The Redskins Hit Squad

December 16, 2011


If there is one position on the team that Redskins fans should feel confident about, it has to be their linebackers. When Head Coach Mike Shanahan and Defensive Coordinator Jim Haslett came to Washington in 2010 the Redskins switched to the 3-4 defensive alignment. The Redskins ran the 4-3 defense as their base package for as long as I can remember prior to the 2010 season. Eighteen NFL teams currently run the 4-3.  As many know, in both of these defensive alignments, the first number indicates the number of down lineman. The second represents the number of linebackers.

Redskins fans who might not have known much about the 3-4 or the 4-3 learned more about the two due to the Albert Haynesworth headlines in both the local and national media last season. I think we all can recall Haynesworth whining about not wanting to play in the 3-4, claiming that his contract (which was worth over $100 million) stated that he would play in a 4-3 defense, and he didn’t have to participate in the Redskins voluntary team workouts/mini-camp despite every other player taking part, and that he could eat as much cake as he wanted to in the team dining facility, etc. Maybe not that last part. But you know what I mean. Thank God he is no longer on the team.

There was obviously some friction when the Redskins made the switch to the 3-4. Last year the Redskins finished nearly at the bottom of the league in several defensive categories. The team had been built by drafting players and acquiring others through free agency for years to run the 4-3 defense. The Redskins lost some great players due to the transition. Two of those players were defensive ends Phillip Daniels (currently a free agent) and Andre Carter. Carter now plays for the New England Patriots and is one of their best defensive players. Transitioning between the different defensive schemes has its risks, costs, and benefits.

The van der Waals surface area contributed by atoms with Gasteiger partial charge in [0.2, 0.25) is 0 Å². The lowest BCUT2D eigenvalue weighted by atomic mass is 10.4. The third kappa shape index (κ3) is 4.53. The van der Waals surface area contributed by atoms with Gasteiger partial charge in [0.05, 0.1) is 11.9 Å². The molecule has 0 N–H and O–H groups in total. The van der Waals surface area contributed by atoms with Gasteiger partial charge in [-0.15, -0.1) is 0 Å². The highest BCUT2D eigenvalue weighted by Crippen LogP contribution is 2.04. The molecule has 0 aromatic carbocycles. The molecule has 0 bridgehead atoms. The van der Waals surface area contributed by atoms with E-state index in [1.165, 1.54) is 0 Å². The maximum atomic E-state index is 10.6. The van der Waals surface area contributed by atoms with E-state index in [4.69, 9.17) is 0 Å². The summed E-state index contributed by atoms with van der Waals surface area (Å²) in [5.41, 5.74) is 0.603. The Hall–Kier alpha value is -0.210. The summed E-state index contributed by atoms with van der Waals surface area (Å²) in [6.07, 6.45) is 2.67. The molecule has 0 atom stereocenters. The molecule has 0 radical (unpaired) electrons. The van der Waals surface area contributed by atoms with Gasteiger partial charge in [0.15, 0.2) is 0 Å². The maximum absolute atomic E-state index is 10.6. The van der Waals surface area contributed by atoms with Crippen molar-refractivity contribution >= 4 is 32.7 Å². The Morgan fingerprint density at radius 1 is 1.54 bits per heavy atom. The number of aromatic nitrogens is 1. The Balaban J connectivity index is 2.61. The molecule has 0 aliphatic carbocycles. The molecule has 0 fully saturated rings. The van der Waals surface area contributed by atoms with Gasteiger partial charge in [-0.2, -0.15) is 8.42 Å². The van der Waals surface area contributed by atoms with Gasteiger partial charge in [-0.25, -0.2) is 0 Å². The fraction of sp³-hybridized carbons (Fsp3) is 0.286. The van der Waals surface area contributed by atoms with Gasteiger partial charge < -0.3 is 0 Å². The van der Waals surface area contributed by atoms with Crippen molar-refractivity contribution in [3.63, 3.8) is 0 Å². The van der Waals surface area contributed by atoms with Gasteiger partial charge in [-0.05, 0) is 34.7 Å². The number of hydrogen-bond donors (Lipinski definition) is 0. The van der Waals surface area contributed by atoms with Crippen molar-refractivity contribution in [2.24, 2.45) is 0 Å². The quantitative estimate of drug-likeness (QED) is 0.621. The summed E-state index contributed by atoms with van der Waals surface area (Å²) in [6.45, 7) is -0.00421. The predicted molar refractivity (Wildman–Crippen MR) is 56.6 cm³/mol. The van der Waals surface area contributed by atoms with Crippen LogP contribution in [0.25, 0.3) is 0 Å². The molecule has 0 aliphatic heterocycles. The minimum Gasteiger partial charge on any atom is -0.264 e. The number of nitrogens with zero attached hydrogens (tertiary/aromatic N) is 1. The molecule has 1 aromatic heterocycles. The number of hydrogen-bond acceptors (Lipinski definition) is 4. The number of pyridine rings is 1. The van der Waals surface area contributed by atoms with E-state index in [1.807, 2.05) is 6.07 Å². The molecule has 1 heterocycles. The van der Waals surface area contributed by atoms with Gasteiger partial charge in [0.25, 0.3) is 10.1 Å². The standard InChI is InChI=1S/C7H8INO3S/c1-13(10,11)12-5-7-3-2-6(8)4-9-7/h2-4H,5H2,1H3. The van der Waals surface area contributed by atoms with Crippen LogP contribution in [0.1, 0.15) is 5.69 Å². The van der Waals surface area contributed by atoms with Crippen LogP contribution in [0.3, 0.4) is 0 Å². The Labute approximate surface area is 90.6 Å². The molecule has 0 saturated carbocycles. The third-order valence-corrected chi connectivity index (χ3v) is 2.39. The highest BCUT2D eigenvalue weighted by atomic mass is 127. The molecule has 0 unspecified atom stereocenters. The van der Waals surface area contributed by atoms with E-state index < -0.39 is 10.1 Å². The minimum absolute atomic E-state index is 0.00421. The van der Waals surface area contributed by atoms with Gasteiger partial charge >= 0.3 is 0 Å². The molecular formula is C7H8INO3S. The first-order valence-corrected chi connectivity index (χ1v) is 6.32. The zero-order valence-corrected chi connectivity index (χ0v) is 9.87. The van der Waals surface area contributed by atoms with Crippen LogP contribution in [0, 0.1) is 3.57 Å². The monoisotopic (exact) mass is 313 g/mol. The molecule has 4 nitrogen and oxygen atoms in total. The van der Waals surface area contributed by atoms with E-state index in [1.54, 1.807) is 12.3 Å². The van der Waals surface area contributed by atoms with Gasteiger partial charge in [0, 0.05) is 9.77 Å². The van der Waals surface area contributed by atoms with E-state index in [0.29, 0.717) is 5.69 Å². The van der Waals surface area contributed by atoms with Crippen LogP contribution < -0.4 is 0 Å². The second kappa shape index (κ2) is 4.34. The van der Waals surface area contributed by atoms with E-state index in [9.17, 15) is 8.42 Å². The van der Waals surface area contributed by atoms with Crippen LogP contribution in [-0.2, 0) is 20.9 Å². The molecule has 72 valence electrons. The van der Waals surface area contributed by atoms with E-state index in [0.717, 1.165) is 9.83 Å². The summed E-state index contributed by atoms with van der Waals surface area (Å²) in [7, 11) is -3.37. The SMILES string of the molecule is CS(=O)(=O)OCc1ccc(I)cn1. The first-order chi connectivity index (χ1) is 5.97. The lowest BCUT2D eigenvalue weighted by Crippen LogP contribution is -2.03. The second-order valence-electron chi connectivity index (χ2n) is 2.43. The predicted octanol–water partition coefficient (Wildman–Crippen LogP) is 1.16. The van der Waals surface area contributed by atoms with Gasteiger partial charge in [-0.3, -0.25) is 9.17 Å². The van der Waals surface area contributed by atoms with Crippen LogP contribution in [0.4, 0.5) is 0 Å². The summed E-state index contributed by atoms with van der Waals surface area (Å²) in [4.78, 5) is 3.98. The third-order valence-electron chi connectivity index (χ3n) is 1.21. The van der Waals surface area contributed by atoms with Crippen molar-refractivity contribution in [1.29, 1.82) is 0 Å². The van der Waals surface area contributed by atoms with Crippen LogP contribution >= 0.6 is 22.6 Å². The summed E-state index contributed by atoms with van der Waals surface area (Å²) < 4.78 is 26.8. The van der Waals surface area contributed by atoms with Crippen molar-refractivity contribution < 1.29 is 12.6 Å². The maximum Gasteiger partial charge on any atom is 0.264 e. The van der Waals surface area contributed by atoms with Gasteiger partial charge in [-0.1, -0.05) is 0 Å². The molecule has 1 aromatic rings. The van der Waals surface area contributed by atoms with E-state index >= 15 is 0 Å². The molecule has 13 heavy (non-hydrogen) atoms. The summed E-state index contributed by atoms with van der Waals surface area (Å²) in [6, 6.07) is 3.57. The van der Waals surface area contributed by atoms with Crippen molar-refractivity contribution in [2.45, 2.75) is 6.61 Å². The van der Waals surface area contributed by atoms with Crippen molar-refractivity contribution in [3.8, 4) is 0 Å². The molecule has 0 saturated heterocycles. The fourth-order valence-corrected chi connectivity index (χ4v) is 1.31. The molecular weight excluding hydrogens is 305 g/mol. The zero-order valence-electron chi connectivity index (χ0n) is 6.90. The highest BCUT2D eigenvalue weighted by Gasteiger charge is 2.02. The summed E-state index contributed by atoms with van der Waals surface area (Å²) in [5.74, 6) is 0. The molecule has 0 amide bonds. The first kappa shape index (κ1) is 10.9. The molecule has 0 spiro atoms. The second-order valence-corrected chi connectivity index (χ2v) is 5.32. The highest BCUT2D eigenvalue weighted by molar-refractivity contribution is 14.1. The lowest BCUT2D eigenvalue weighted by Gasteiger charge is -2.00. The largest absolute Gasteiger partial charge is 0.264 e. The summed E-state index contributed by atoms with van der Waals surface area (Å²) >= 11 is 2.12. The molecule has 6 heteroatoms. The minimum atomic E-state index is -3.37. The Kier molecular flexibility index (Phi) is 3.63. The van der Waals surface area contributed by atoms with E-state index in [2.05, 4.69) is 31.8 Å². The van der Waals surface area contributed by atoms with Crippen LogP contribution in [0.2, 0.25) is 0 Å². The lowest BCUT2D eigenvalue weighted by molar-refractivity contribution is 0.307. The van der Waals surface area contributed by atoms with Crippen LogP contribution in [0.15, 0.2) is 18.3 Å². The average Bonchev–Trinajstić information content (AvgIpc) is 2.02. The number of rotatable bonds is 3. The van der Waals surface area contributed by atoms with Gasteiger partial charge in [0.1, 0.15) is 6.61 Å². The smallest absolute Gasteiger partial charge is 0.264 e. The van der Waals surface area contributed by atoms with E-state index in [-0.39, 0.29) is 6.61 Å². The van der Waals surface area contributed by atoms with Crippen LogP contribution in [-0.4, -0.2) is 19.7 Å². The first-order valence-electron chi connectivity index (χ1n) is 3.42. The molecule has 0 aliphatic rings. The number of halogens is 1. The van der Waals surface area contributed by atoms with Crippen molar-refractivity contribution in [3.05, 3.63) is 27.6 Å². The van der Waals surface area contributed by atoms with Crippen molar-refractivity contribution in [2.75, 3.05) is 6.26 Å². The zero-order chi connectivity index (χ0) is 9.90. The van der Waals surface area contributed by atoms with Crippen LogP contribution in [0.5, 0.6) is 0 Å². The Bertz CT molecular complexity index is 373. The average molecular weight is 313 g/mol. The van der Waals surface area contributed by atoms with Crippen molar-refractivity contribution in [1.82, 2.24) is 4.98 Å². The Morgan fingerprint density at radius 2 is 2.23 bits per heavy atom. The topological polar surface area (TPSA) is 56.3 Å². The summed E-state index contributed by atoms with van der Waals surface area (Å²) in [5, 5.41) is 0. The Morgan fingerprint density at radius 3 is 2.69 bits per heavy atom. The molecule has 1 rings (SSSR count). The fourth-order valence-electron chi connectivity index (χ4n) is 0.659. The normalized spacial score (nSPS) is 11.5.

One of the best free agency acquisitions made by the Redskins (a player who was targeted primarily because the team switched to the 3-4) in recent years was the addition of nose tackle Barry Cofield. Standing at 6-4 and weighing 306 pounds, Cofield often requires offenses to double-team him. He’s good at defending passes (5 so far this year) and can get after the quarterback/running back (2.5 sacks and 23 tackles through week 14). He’s the ideal nose tackle for the Redskins 3-4 defense. Having a player like Cofield requires the offensive line to use multiple players to stop him which creates great opportunities in the trenches for the linebackers.

The Redskins drafted linebacker Brian Orakpo from the University of Texas with the 13th pick overall in 2009. Standing at 6-4 and weighing 260 pounds, Orakpo is one of the most explosive players in the NFL. As a Texas Longhorn, Orakpo was named AP Big 12 Defensive Player of the Year and was honored as a unanimous first-team All-American. He was also awarded the Bronko Nagurski Trophy (best defensive player), the Ted Hendricks Award (top defensive end) and the Lombardi Award (best lineman or linebacker). As a rookie in 2009 with the Redskins, Orakpo was selected to the 2009 Pro Bowl as a reserve. Orakpo was also selected to the 2010 Pro Bowl. Since joining the Redskins, Orakpo has recorded 154 tackles (52 solo), 25 sacks, 8 passes defended, and 4 forced fumbles (1 recovered). When you look up the definition of “beast” there should be a picture of Brian Orakpo next to it. Often times the only way the offense can stop Orakpo from planting their QB is by holding, a facemask or a horse collar. I’m not making excuses. This happens constantly (don’t believe me, YouTube it). He’s young, explosive, and continues to develop as a force to be reckoned with. Orakpo is a critical piece to the Redskins defense and will hopefully have a long career with the team.